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Houston County Sheriff:
Living Legend Cullen Talton

by Jerrilyn McGhee Larkin

Many county residents cannot remember anyone else being Sheriff of Houston County, Georgia except Cullen Talton. Since January 1, 1973 he has been "the chief law enforcement officer in the county." Talton says the next term will be his last. If so, it would end more than 44 years of law enforcement characterized by several county residents as "strict enforcement of the law, fairness to all on either side of the law, strong dedication to personnel training and advancement, and diligence to building friendly interaction between the sheriff's office and the public served." Those may be reasons he is running unopposed for th at last term in the upcoming election.

"I have an open door policy," Talton says. "Anyone can get in to see me at any time during the day, with or without an appointment." He adds, his officers generally serve the unincorporated areas of the county, "but residents of the towns in the county may choose to bypass their local police departments, ask for and receive response from us, instead, because all are under sheriff's jurisdiction." With 335 personnel to supervise including 132 deputized officers, oversight of the county's E 9-1-1 system and SRT [Sheriff’s Response Team], responsibilities for security at the county courthouse and for magistrate, juvenile and superior court sessions, personnel training, recordkeeping and direct supervision at the county jail, Talton has always had a full agenda in Houston County.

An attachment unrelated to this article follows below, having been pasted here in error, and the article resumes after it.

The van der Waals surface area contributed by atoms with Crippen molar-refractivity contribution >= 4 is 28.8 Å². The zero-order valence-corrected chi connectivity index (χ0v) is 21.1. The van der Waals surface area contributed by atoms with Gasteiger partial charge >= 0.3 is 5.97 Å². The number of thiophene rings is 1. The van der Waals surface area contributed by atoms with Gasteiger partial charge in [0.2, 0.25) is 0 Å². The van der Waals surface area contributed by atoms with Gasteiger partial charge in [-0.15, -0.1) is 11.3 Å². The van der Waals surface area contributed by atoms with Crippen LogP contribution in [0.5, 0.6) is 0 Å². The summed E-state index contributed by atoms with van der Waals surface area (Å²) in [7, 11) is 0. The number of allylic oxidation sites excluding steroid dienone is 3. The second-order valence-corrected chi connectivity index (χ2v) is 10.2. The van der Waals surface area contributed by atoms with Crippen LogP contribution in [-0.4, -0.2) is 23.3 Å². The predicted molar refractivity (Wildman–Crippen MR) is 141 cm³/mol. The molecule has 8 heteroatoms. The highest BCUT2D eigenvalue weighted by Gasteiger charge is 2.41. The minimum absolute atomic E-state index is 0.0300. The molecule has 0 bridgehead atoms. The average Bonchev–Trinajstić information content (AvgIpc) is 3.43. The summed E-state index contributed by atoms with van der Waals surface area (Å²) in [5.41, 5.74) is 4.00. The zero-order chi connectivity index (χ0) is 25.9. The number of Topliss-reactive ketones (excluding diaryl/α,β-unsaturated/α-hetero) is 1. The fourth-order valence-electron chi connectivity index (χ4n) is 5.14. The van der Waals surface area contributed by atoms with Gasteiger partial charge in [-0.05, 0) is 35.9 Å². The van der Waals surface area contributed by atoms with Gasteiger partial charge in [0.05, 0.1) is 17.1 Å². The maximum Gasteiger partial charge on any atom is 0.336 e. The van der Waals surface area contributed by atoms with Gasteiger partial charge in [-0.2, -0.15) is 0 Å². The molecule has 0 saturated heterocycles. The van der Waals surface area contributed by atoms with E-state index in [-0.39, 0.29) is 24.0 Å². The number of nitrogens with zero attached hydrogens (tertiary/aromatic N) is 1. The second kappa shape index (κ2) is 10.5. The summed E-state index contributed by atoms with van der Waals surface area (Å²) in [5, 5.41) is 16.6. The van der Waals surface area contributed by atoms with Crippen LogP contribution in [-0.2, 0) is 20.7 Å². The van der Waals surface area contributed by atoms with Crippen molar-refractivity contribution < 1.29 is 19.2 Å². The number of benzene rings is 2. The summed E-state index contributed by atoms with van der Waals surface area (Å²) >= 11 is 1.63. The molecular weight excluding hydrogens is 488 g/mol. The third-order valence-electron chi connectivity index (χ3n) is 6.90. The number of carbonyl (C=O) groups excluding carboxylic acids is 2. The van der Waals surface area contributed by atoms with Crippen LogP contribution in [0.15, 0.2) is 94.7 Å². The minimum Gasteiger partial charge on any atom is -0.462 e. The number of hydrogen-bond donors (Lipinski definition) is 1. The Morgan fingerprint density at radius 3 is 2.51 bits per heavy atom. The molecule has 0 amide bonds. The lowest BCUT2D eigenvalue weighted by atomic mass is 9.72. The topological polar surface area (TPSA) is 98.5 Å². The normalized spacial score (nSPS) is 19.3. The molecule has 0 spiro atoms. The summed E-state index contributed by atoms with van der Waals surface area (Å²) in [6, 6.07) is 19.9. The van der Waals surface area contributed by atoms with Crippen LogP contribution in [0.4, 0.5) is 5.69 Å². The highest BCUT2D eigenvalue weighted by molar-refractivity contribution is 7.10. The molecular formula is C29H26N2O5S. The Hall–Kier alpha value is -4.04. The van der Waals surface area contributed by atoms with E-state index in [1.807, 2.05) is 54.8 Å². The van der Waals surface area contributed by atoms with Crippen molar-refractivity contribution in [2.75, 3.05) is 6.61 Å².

Few employees of the sheriff's department vacate their positions before retirement, but he points to the 25-year service of Major Tommy Jackson [African American] as an example of personnel longevity with the department. However, the sheriff notes frequent turnover at the county jail as being an understandable challenge, "because direct supervision is required." Jail guards there must live on the cellblocks with the general population inmates and, so far, "there have been no major problems," the sheriff reports, but adds "though this arrangement reduces violent incidents among the inmate population and destruction of jail furnishings and equipment, it is especially demanding of the guards. It is a job you almost have to want to do in order to stay with it." Inmates who cannot be monitored in this way are housed in separate pods, "but usually there are only a few of them," Talton insists.

The sworn officers [those with arrest powers] include 9 female deputies and 20 minority race ones. All have bulletproof vests and tazers but the department is still field-testing body cam(era)s with possible purchase in the future. A total of 117 clearly marked sheriff's office vehicles with dash cams hit the road daily. The standard [and most often seen] officer uniform is "French [medium] blue" trousers, dark blue top with encircled gold star badge, other identifying tags, and merit insignia attached.

As most would expect, the Houston County Sheriff's team cooperates with all the county's municipalities as needed and also accepts assistance from them in emergency situations, as in the event of drug raids, fugitive alerts and natural disasters. Georgia law allows a county sheriff in Georgia to make arrests anywhere in the state of Georgia, and Sheriff Talton warns, "County lines do not limit a sheriff’s jurisdiction."

Houston County
Sheriff’s Department
202 Carl Vinson
Warner Robins,
Georgia 31088



© Copyright 2016 by The Middle Georgia Informer
P.O. Box 446, Macon, • GA 31202 * Ofc: 478-745-7265

Gwenette Westbrooks
Cullen Talton